Japanese Knotweed: It’s Knot to be Ignored @knotweedLTD

Japanese Knotweed: It’s Knot to be Ignored @knotweedLTD

In recent years we have seen a sharp rise in private litigation cases surrounding Japanese knotweed. 2018 saw the first successful documented case law for private nuisance in respect to Japanese knotweed. Now claims for Private Nuisance, Professional Negligence and Misrepresentation are more commonplace.

New-Build House on Knotweed Contaminated Land (Sherwood Homes)

In 2019, Sherwood Homes was found guilty of professional negligence for failing to remediate Japanese knotweed properly prior to building houses on the site.

Expert evidence confirmed that Japanese knotweed was present on the site at the time of the purchase via photographs provided in the initial knotweed report. Furthermore, there were online Google Earth Street view images providing evidence of a historic infestation of mature Japanese knotweed across a large area of the site.

The knotweed expert believed significant rhizome material would have been encountered by the contractors carrying out the earthworks and other general construction works.

The knotweed expert noted that it was likely that the defendant had undertaken a shallow soil “scrape” of the infested area, but such treatment would have been inadequate to remove the plant and prevent recurrence of growth.

The presence of Japanese knotweed at the property was not disclosed at the time of sale.

The defendant did not attend the trial and judgment was awarded in favour of our client in the sum of £52,000 plus £8,433.97 in interest.


Considerations for Developments with Knotweed

Site Vegetation Strip/Clearance

If knotweed is disturbed during vegetation clearance, translocation of the knotweed material to other areas of the site could occur, or even unintentional illegal removal of controlled waste from the site.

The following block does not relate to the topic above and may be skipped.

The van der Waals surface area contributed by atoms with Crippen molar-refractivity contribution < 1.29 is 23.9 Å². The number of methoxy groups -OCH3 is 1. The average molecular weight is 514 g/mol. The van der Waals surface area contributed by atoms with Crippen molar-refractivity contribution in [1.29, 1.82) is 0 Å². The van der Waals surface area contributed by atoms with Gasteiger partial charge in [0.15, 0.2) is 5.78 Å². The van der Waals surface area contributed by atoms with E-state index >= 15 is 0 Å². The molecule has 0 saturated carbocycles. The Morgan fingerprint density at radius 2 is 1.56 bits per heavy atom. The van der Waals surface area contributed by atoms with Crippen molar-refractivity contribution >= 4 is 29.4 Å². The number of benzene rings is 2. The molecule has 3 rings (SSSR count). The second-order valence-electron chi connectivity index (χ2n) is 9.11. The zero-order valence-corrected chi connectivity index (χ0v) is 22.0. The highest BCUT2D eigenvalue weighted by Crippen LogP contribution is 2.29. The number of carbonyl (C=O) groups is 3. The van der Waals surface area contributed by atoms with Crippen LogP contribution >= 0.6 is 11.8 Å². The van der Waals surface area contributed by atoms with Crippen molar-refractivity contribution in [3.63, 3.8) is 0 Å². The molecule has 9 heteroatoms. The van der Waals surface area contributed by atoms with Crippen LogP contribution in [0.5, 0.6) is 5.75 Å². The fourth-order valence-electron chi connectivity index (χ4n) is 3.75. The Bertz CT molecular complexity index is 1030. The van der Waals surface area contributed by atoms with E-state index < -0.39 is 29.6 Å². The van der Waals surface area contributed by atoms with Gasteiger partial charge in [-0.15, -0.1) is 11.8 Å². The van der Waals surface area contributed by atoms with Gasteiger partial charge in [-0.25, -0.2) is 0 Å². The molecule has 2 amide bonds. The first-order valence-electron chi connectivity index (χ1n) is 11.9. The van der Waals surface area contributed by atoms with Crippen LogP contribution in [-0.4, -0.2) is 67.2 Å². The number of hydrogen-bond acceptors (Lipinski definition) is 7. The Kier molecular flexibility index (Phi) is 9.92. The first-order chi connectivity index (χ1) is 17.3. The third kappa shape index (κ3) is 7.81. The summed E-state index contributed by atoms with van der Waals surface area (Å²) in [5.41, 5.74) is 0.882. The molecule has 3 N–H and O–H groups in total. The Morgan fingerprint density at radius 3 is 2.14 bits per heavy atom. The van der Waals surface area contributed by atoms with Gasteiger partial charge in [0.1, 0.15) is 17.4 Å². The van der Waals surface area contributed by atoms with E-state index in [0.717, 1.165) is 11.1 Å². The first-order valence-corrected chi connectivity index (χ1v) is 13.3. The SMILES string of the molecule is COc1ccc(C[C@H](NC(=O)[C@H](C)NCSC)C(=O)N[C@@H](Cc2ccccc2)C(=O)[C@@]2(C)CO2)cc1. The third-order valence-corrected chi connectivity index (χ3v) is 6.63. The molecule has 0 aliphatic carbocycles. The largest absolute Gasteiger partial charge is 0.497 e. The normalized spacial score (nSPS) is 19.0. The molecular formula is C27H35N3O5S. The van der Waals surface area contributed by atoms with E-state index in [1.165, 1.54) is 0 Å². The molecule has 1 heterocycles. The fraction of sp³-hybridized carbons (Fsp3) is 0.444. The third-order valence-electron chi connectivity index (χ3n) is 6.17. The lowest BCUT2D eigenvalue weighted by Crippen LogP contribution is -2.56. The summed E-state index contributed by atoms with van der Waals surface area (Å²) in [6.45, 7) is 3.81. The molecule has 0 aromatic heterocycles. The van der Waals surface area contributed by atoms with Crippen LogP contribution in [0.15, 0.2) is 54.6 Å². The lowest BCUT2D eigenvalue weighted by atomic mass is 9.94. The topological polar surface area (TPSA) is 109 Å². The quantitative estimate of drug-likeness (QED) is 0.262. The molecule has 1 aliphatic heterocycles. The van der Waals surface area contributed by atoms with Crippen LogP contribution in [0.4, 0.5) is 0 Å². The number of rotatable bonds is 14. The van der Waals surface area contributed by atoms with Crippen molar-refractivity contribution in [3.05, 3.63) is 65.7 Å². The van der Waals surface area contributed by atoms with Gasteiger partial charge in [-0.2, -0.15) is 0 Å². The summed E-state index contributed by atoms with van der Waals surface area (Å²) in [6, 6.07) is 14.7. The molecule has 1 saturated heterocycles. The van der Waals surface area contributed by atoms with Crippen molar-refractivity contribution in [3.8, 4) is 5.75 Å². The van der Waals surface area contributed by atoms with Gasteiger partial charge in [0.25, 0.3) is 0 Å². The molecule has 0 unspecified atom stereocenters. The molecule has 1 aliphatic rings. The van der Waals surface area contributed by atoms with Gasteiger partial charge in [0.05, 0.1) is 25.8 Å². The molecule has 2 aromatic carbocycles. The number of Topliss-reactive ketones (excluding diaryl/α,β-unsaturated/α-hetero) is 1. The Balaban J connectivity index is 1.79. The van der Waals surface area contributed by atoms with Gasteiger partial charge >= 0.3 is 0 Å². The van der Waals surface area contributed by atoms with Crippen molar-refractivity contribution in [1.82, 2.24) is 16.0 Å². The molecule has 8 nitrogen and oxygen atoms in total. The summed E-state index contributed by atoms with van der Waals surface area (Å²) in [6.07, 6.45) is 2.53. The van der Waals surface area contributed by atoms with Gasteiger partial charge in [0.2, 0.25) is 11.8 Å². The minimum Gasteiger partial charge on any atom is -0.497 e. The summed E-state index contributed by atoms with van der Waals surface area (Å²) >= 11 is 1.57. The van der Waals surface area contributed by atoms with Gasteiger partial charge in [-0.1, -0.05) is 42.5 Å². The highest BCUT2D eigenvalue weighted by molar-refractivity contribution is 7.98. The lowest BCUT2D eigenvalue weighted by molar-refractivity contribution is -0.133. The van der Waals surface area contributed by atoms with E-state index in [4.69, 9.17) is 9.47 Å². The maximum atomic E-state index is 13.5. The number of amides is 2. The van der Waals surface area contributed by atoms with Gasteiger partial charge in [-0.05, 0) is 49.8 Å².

Demolition could disturb knotweed onsite, resulting in the translocation of knotweed material to other areas of the site or even unintentional illegal removal of controlled waste from the site.

Formation Level Excavations

Groundwork excavation to reach construction formation levels may encounter knotweed contaminated ground. This can result in the translocation of knotweed material presenting structural risk and/or unintentional illegal removal of controlled waste from the site.

Building Foundation Excavations

Groundwork excavation for proposed building foundations may encounter knotweed contaminated ground. This can result in uncontrolled or untreated knotweed rhizome remaining under building footprints, presenting structural risks and/or unintentional illegal removal of controlled waste from the site.

Material Movements and Waste

The development project may necessitate the removal of material from site and/or the importation of soil material onto the site.  It is imperative that all necessary steps are taken to ensure these materials are free of knotweed.


Knotweed Impact to New Developments

If Japanese knotweed is not correctly remediated, there can be severe impact to new developments.

The Environmental Protection Act 1990 (EPA) governs the disposal of controlled waste, such as Japanese knotweed. There is a penalty of up to £5,000 or 2 years in prison if you allow knotweed contaminated soil or plant material to spread into the wild.

Structural Risk

Japanese knotweed rhizome and crown growth has the potential to cause damage to services, structures and hard standing.

Plot Saleability

Japanese knotweed is a recognised property risk and will be flagged up on building surveys as part of the conveyancing process.   Where knotweed has been identified, it can prevent lending agreements; on new residential development site this can stop sales of completed units.


Un-managed Japanese knotweed growth can be disturbed by site maintenance activities such as grounds maintenance.  This can quickly translocate material to other areas of the site and spread and worsen an infestation and associated risks.


Discovery: What to do